Camatkarasana (Wild Thing or ‘Flip Dog’) is a fun, dynamic, and challenging yoga posture. It’s a pose that requires strength and suppleness in both the shoulder and hip joints, as well as in the core (front, back and side core muscles of the spine). If done improperly, without the necessary preparatory joint warm-up and muscle activation, and/ or if previous injuries are not appreciated or honoured, Camatkarasana and the transitions in and out of it can cause repetitive motion disorders and/or traumatic injuries.
Wild Thing Pose Basics
Also Known As: Rock Star, Flipping the Dog, Flip Dog
From Vasisthasana (Side Plank Pose) inhale and take the left foot back as you twist the hips and place the right foot firmly on the ground.
Bending the left leg place the left foot on the balls of the foot with the heels raised off the floor. While doing this the chest and hips are gently turned upward with the help of the rotation of the left shoulders and the twist of the left side of the hips.
Exhale and take the left hand extending behind and gently throw the head back. The torso along with the neck is in a backbend as you balance on the right hand, right foot and the balls of the left foot.
Stay here keeping the body light with the neck in a backbend and without putting pressure on the right hand and wrist. Breath slow and deep to remain in balance for about 4-6 breaths.
To release, turn the head looking straight, bring the back foot in front, and placing the hands on the floor come to Adho Mukha Svanasana (Downward Facing Dog Pose).
Take a few breaths to extend the hips and back for about 3-4 breaths.
From here, turn towards the left side balancing on the left arm to go into Vasisthasana (Side Plank Pose). Follow the same steps to go into Camatkarasana (Wild Thing Pose) taking the torso in a backbend as you balance on the left hand, left foot, and the balls of the right foot.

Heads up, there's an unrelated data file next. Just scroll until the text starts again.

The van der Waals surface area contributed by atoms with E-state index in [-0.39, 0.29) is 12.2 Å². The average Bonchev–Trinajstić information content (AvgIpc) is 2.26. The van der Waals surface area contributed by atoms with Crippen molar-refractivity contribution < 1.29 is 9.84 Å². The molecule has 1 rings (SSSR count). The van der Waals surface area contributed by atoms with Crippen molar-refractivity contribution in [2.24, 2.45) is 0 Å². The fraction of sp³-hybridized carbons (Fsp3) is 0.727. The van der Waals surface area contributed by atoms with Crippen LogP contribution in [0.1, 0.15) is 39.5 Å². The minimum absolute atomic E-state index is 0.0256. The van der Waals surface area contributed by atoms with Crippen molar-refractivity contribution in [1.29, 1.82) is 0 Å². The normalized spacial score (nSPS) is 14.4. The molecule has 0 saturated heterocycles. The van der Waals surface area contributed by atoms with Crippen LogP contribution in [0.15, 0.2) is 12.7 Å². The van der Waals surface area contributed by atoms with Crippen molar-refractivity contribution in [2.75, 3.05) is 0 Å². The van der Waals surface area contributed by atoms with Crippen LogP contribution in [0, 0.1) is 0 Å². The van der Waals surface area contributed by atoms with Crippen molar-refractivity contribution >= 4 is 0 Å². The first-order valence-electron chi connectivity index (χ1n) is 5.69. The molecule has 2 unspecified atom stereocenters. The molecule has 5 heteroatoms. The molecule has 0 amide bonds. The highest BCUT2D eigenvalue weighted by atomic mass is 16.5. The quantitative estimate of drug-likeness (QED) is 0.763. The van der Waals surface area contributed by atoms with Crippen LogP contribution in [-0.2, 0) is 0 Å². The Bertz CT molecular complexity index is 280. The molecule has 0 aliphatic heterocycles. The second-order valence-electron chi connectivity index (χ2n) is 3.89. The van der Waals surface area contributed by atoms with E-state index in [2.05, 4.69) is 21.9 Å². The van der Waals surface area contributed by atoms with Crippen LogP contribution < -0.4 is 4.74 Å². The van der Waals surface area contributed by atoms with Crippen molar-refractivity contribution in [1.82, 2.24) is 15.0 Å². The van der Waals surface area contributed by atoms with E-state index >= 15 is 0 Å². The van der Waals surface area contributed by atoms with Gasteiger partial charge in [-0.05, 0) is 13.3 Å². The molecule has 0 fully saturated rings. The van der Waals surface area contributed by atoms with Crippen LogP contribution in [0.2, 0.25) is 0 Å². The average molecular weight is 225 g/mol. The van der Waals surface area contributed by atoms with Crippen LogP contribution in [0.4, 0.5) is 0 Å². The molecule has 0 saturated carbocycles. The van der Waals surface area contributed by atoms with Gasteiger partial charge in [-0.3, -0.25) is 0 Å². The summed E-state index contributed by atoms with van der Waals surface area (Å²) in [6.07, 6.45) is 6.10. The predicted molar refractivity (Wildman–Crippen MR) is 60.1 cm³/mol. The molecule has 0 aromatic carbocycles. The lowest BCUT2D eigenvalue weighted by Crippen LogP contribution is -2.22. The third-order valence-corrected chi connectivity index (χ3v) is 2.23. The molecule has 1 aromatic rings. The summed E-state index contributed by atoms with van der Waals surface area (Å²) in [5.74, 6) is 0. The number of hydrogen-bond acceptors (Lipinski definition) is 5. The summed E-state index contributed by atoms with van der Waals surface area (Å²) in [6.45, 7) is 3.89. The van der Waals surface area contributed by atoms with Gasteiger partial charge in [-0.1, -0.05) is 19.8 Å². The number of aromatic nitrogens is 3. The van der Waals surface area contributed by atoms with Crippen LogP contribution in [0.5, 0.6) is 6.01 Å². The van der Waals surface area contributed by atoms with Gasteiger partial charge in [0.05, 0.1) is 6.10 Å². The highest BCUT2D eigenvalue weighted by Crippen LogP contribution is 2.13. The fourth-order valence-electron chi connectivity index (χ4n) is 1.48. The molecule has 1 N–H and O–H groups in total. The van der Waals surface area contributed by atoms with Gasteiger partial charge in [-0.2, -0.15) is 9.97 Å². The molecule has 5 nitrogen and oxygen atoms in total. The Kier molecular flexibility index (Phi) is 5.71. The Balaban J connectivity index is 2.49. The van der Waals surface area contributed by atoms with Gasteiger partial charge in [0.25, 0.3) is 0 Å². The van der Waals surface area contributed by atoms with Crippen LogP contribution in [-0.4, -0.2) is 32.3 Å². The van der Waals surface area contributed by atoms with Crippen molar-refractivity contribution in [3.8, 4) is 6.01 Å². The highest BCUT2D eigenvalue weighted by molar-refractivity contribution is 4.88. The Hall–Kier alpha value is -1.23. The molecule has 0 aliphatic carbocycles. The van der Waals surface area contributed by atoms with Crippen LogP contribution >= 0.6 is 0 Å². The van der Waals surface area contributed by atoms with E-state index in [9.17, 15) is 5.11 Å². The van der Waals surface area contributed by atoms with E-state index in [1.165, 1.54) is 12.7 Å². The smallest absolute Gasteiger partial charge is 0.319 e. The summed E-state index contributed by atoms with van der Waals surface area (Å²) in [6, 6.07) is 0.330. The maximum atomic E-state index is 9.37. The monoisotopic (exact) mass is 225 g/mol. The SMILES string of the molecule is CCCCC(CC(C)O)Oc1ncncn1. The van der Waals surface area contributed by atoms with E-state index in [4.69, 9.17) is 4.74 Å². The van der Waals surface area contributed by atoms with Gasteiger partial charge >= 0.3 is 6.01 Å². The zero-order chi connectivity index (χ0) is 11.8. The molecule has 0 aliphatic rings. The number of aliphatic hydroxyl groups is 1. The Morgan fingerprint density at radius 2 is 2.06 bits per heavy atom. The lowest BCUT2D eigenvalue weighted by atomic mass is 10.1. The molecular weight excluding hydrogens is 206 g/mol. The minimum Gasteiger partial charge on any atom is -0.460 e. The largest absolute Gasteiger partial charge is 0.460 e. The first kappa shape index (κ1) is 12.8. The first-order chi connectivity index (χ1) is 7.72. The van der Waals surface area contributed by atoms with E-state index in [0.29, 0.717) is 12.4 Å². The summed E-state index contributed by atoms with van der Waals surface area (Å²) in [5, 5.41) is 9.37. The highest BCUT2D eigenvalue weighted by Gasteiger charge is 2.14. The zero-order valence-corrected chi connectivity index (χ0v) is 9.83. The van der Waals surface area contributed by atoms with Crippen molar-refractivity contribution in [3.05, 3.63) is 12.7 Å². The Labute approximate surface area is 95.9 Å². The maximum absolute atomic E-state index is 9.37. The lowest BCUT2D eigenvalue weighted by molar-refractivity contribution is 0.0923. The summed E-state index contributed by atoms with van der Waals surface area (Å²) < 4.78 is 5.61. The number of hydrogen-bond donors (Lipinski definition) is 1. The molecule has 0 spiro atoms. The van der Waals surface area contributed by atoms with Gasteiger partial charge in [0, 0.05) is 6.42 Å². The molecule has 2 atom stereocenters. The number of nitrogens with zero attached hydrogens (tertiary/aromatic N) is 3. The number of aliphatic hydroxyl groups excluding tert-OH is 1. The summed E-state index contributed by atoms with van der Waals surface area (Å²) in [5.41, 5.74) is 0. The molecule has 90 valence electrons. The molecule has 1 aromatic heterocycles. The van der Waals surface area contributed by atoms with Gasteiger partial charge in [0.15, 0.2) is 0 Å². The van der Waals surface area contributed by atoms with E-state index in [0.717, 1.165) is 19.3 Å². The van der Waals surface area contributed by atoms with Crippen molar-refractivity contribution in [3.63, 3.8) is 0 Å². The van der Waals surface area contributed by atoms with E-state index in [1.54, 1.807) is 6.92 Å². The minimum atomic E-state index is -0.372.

Release and relax to come to Balasana (Child Pose).
Benefits and Contraindications
Opens the chest and shoulders
Stretches and strengthens the back muscles
Opens the hip flexors
Invigorates the body and mind
Do not practice it with carpal tunnel syndrome
Avoid this posture in case of any injury in the wrists, elbows, back, or rotator cuff muscles
People with high blood pressure or any heart ailments must skip this practice
It is not a good idea to perform this pose with a heavy head
Modifications, Props and Tips
Practice Downward Facing Dog with one leg lifted and the knee bent to open the hip. This can help the body get familiar with the shift in weight in preparation for the eventual flip to wild thing.
Hand gestures: place your hand over your heart or extend your arm over your head with your hand in gyan mudra.
A digital marketer in love with yoga and everything that goes along with it.
In 2021, her huge passion for yoga led her to yoga teacher trainings.
After successfully completing her studies, Iana received her Yoga Alliance U.S. certification, left the corporate IT world and devoted herself to the development of Yanva.
To be able to create the best online yoga space for yoga enthusiasts like her, Iana is constantly learning and improving her skills in various aspects of yoga philosophy, anatomy and biomechanics.
Since 2021, she has continued to attend various types of teacher training, including yoga therapy, gives online and offline classes, and conducts local workshops for people who want to learn more about yoga.
At the moment, Iana continues to work on her personal practice, improving her hand balancing skills, as well as developing her own training programs.